There is one thing that bothers me about this book, which is that it shows a young girl self-aware enough to flout the feminine conventions of her day. While Catherine's antics are funny and give the story a definite sense of "girl power" they come across as inauthentic because they are so unlikely. During this time period, a woman in Catherine's position - the daughter of a powerful man with a fierce temper - would likely do as she was told because there was no other option. She would not have role models to show her that anything happening in her life was unfair or wrong, and she would likely not have the luxury of talking back to adult authority figures. Maybe that wouldn't make as interesting a story, but it bothers me that the author seems to be incorporating contemporary values into a society that could not even begin to comprehend them.
That said, this book does include a lot of secondary details about the time period that are utterly realistic. Simple things like tooth decay and childbirth are handled in ways that to contemporary Americans seem bizarre and terrifying. The idea that Catherine's father would have a vein opened under his tongue to let out the "bad humors" supposedly causing his toothache made me wince, not just because it would be so terribly painful, but because advances in science have shown how ridiculous an approach this would be. I almost couldn't even read the sections talking about what happens to Catherine's mother after her baby is born. It makes me thankful to live in a time where babies can be born in hospitals, and infections can be treated with drugs.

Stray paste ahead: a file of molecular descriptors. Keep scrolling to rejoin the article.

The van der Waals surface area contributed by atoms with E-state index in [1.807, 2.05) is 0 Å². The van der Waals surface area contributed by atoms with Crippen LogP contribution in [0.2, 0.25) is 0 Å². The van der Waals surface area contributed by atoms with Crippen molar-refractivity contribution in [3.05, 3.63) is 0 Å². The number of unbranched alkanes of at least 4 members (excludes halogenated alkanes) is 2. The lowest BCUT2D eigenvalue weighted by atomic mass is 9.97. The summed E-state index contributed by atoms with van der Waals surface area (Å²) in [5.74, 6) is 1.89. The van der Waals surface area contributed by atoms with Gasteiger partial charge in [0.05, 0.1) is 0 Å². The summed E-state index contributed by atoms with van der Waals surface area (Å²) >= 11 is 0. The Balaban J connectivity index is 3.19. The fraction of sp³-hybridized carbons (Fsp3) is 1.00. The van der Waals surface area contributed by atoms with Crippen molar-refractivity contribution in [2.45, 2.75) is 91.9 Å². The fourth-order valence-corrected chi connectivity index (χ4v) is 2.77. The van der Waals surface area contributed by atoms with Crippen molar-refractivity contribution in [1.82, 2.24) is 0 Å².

Another thing I really loved about this book was all the information about religious practices. As a practicing Catholic, I love to see the Church represented respectfully in fiction, and it can be difficult to find books that are both well-informed on the subject and well-written. This book is both (which is especially pleasing to see given the poor treatment of religion in another of the author's books, The Loud Silence of Francine Green.) I enjoyed Catherine's description of the Saint for each day, and I liked the details about going to Mass and observing Lent.
Catherine, Called Birdy is a good choice for kids who have a hard time contextualizing history lessons, as it humanizes this time period and keeps a fairly light-hearted tone despite many dark moments. While it would not be a sufficient study on the Middle Ages all on its own, the story makes a nice jumping-off point for teaching about day-to-day medieval living.